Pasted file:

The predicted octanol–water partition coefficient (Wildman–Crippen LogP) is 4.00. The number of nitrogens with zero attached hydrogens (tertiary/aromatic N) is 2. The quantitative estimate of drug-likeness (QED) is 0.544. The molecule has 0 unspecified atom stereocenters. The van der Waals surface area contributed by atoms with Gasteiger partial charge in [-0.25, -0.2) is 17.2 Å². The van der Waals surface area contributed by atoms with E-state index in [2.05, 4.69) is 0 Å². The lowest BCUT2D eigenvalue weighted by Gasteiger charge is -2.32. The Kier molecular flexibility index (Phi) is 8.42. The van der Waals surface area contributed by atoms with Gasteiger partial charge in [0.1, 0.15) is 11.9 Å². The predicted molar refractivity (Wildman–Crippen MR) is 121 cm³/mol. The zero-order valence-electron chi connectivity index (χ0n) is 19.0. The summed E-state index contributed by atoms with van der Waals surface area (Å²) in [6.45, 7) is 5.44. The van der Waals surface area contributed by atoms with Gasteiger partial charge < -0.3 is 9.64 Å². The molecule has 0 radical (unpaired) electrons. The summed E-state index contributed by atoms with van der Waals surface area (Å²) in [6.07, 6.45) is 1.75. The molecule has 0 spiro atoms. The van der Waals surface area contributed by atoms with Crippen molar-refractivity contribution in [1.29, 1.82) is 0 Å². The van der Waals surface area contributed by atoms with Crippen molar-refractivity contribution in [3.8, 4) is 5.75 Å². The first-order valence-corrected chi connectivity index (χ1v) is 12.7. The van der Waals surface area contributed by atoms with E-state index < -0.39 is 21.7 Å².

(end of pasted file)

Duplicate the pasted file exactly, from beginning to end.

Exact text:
The predicted octanol–water partition coefficient (Wildman–Crippen LogP) is 4.00. The number of nitrogens with zero attached hydrogens (tertiary/aromatic N) is 2. The quantitative estimate of drug-likeness (QED) is 0.544. The molecule has 0 unspecified atom stereocenters. The van der Waals surface area contributed by atoms with Gasteiger partial charge in [-0.25, -0.2) is 17.2 Å². The van der Waals surface area contributed by atoms with E-state index in [2.05, 4.69) is 0 Å². The lowest BCUT2D eigenvalue weighted by Gasteiger charge is -2.32. The Kier molecular flexibility index (Phi) is 8.42. The van der Waals surface area contributed by atoms with Gasteiger partial charge in [0.1, 0.15) is 11.9 Å². The predicted molar refractivity (Wildman–Crippen MR) is 121 cm³/mol. The zero-order valence-electron chi connectivity index (χ0n) is 19.0. The summed E-state index contributed by atoms with van der Waals surface area (Å²) in [6.45, 7) is 5.44. The van der Waals surface area contributed by atoms with Gasteiger partial charge < -0.3 is 9.64 Å². The molecule has 0 radical (unpaired) electrons. The summed E-state index contributed by atoms with van der Waals surface area (Å²) in [6.07, 6.45) is 1.75. The molecule has 0 spiro atoms. The van der Waals surface area contributed by atoms with Crippen molar-refractivity contribution in [1.29, 1.82) is 0 Å². The van der Waals surface area contributed by atoms with Crippen molar-refractivity contribution in [3.8, 4) is 5.75 Å². The first-order valence-corrected chi connectivity index (χ1v) is 12.7. The van der Waals surface area contributed by atoms with E-state index < -0.39 is 21.7 Å².